Get A Leg To Stand On

For some time toy designers have been lamenting the dumbing down of toy design so they can be sold in the mass market stores. Mass market sellers aim for the widest customer base possible, and unfortunately they tend to do it by aiming low. No long explanations, complicated instructions or complex outcomes are allowed for their toys, and celebrity and entertainment licenses reign supreme. But while toys for big box are fading into little more than licensed product lacking any real play quality, the smart companies are realizing they are part of a gigantic “Play Industry” which includes much more than toys – video, apps, interactive electronics, 2D and 3D craft, even social. They are not looking for just 24 or 48 inches of shelf space anymore, because what used to be of primary importance has been replaced by the need to find different revenue models in a disrupted business. They now are in a fierce competition to capture some of the kid’s attention, and need to construct and operate from a bigger “platform”.
Similar changes have come to the advertising game. People have long hated wasting their precious time on commercials, so digital disruption has hit hard as DVRs allow people to skip the ads, and to make matters worse the new entertainment and social mediums don’t mesh with traditional advertising methods. Ad agencies are faced with the prospect (necessity actually) of blowing up their traditional business methods and building a new multi-faceted platform from which they can engage people in multiple ways to successfully get their attention. Scary work.
Both of these are prime examples of what our new “connection economy” is doing to industries closely related to ours, and it shouldn’t be much of a leap for you to see how it affects you as an artist. I think the concept of working from a broader “platform” can be a useful one. Look at your business as a big picture, all of your creative and marketing efforts in total – how do they relate and support each other, and more importantly how do they relate and support building connections with your customers? Try putting together a structure chart. Identify what supports your platform and consider eliminating anything that doesn’t help build it. Leave some room for experimentation, float some balloons and pay attention to what works and why, because it changes.
I believe you need to think and act like a start-up business regardless of how long you have been in the industry. History is no longer a predictor of the future and the new mantra is “he who gets there first wins”. Stay in front of it.  

It’s A Good Bonkers

“The day before something is a breakthrough, it’s a crazy idea. If it wasn’t, it would just be an incremental improvement.”
– Peter Diamandis, founder of the X-Prize Foundation
And the day AFTER the breakthrough it becomes known as a Brilliant Idea. Let’s not forget that the execution of that idea may have taken weeks, months or years, but that is the nature of crazy ideas – they require focus and persistence to make them work. Art licensing is a business where the great majority of the participants (on both sides) tend to approach it from safe ground, that incremental improvement viewpoint, basically offering up slightly different designs or products that will work in already-proven formats. Worse yet is what can be called a fractional viewpoint where the intent is to peel off a fraction of the existing market to call their own by offering “me too” artwork or products that match what is already out there.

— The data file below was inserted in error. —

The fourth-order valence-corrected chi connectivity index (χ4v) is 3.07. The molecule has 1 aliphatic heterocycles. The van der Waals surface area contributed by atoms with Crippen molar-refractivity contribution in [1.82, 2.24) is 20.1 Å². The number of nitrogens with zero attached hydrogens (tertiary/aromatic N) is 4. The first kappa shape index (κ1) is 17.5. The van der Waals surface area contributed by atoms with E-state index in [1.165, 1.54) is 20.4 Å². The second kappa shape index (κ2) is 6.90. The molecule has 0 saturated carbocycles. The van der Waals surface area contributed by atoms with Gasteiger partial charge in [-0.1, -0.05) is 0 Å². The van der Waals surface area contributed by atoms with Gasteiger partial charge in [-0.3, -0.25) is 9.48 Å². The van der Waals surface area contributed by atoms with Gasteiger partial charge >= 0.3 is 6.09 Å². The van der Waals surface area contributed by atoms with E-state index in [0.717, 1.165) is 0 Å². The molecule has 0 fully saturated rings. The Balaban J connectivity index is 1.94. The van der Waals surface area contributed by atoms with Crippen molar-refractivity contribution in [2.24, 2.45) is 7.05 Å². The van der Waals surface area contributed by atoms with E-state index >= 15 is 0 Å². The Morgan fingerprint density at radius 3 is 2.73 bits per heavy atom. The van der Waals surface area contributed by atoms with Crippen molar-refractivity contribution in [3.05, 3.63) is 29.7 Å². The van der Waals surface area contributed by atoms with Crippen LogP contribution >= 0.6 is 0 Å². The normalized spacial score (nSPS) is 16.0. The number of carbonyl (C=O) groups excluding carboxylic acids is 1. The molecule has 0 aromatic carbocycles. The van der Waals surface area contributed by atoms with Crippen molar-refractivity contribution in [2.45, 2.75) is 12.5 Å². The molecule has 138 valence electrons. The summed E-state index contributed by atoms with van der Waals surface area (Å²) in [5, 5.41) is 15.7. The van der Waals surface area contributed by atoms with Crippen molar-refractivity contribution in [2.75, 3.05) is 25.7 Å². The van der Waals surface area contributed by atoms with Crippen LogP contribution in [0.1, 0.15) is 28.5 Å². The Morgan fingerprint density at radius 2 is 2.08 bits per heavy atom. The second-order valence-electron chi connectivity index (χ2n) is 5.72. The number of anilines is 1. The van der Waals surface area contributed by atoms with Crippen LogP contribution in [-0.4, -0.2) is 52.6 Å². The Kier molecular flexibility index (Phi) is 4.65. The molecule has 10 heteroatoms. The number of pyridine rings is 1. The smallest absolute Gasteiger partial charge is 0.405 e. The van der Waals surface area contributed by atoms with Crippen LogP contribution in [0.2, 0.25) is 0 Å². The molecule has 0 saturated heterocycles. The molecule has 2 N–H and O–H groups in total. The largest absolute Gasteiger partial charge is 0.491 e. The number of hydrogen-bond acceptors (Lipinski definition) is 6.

Don’t get me wrong – these approaches can get you some work, and I suppose one could argue that incremental improvement is the path people may need to take – both to learn the business and to GET some business. Licensees are notorious for playing it safe. Of course there’s not much buzz about the artist who paints a few more cute butterflies or bunnies, or creates yet another graphic pattern, because generally those approaches just don’t leave much of a lasting impression.
But the artist with all those crazy ideas… the one enthusiastically spinning off a steady stream of concepts, some good, some off the mark, and occasionally a great one…
Everybody remembers who that is.

The Scientific Method

There’s a lot of talk now about how tough art licensing is getting and how you will need to give it more than a 100% effort to get ahead. But what does that mean? What makes 100%? How does a person give more than 100%, and where do you put your efforts?
Sometimes it helps to look to science for a solution, so here’s a little mathematical formula that might help you answer these questions:

If the letters A thru Z are represented as 1 thru 26, then, A-R-T  L-I-C-E-N-S-I-N-G

comes out to: 1+18+20+12+9+3+5+14+9+14+7 = 112%
So, to achieve our goals in this business it appears we will need to give 112%! So, how does one do it? Well, note that:

H-A-R-D-W-O-R-K:  8+1+18+4+23+15+18+11 = 98%

K-N-O-W-L-E-D-G-E:  11+14+15+23+12+5+4+7+5 = 96%

A-T-T-I-T-U-D-E:  1+20+20+9+20+21+4+5 = 100%

So, those three will get you close, however look how far this will take you:

G-R-E-A-T D-E-S-I-G-N-S:  
7+18+5+1+20+4+5+19+9+7+14+19 = 128%, and
9+14+14+15+22+1+20+9+15+14 = 133%
So, one can conclude with mathematical certainty that while Hard Work, Knowledge and Attitude will get you close to Art Licensing success, it’s the last two, Innovation and Great Designs that will finally bring you results.
Of course, someone had to point out that this REALLY puts one over the top:
W-H-I-N-I-N-G AND G-R-O-V-E-L-I-N-G = 212%
Well, whatever works…